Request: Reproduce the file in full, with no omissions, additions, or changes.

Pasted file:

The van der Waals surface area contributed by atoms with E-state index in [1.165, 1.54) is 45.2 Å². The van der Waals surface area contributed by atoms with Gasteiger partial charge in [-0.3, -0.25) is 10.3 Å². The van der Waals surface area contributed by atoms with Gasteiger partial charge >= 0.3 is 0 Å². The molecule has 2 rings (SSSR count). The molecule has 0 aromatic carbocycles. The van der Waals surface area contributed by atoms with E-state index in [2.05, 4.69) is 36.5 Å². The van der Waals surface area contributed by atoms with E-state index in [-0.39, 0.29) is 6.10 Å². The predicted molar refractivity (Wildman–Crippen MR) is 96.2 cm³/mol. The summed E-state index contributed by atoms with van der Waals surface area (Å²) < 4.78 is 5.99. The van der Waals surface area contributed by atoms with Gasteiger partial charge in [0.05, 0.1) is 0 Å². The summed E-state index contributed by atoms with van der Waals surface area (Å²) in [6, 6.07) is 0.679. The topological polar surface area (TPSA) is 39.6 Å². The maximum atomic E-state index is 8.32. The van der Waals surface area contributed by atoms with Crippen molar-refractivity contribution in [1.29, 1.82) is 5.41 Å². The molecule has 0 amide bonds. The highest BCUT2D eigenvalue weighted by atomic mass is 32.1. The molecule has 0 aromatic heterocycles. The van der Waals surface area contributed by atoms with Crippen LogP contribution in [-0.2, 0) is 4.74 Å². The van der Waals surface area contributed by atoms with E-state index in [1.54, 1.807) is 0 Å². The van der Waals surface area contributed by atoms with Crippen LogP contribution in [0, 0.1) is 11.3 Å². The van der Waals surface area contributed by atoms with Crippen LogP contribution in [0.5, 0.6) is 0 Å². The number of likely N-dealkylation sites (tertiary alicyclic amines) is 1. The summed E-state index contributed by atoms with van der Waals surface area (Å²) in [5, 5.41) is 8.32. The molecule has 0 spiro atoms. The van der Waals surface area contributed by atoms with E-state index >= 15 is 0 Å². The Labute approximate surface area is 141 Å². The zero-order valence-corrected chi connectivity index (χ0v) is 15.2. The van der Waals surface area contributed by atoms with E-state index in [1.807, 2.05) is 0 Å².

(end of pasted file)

The van der Waals surface area contributed by atoms with E-state index in [1.165, 1.54) is 45.2 Å². The van der Waals surface area contributed by atoms with Gasteiger partial charge in [-0.3, -0.25) is 10.3 Å². The van der Waals surface area contributed by atoms with Gasteiger partial charge >= 0.3 is 0 Å². The molecule has 2 rings (SSSR count). The molecule has 0 aromatic carbocycles. The van der Waals surface area contributed by atoms with E-state index in [2.05, 4.69) is 36.5 Å². The van der Waals surface area contributed by atoms with E-state index in [-0.39, 0.29) is 6.10 Å². The predicted molar refractivity (Wildman–Crippen MR) is 96.2 cm³/mol. The summed E-state index contributed by atoms with van der Waals surface area (Å²) < 4.78 is 5.99. The van der Waals surface area contributed by atoms with Gasteiger partial charge in [0.05, 0.1) is 0 Å². The summed E-state index contributed by atoms with van der Waals surface area (Å²) in [6, 6.07) is 0.679. The topological polar surface area (TPSA) is 39.6 Å². The maximum atomic E-state index is 8.32. The van der Waals surface area contributed by atoms with Crippen molar-refractivity contribution in [1.29, 1.82) is 5.41 Å². The molecule has 0 amide bonds. The highest BCUT2D eigenvalue weighted by atomic mass is 32.1. The molecule has 0 aromatic heterocycles. The van der Waals surface area contributed by atoms with Crippen LogP contribution in [-0.2, 0) is 4.74 Å². The van der Waals surface area contributed by atoms with E-state index in [1.54, 1.807) is 0 Å². The van der Waals surface area contributed by atoms with Crippen LogP contribution in [0, 0.1) is 11.3 Å². The van der Waals surface area contributed by atoms with Crippen LogP contribution in [0.5, 0.6) is 0 Å². The number of likely N-dealkylation sites (tertiary alicyclic amines) is 1. The summed E-state index contributed by atoms with van der Waals surface area (Å²) in [5, 5.41) is 8.32. The molecule has 0 spiro atoms. The van der Waals surface area contributed by atoms with E-state index >= 15 is 0 Å². The Labute approximate surface area is 141 Å². The zero-order valence-corrected chi connectivity index (χ0v) is 15.2. The van der Waals surface area contributed by atoms with E-state index in [1.807, 2.05) is 0 Å².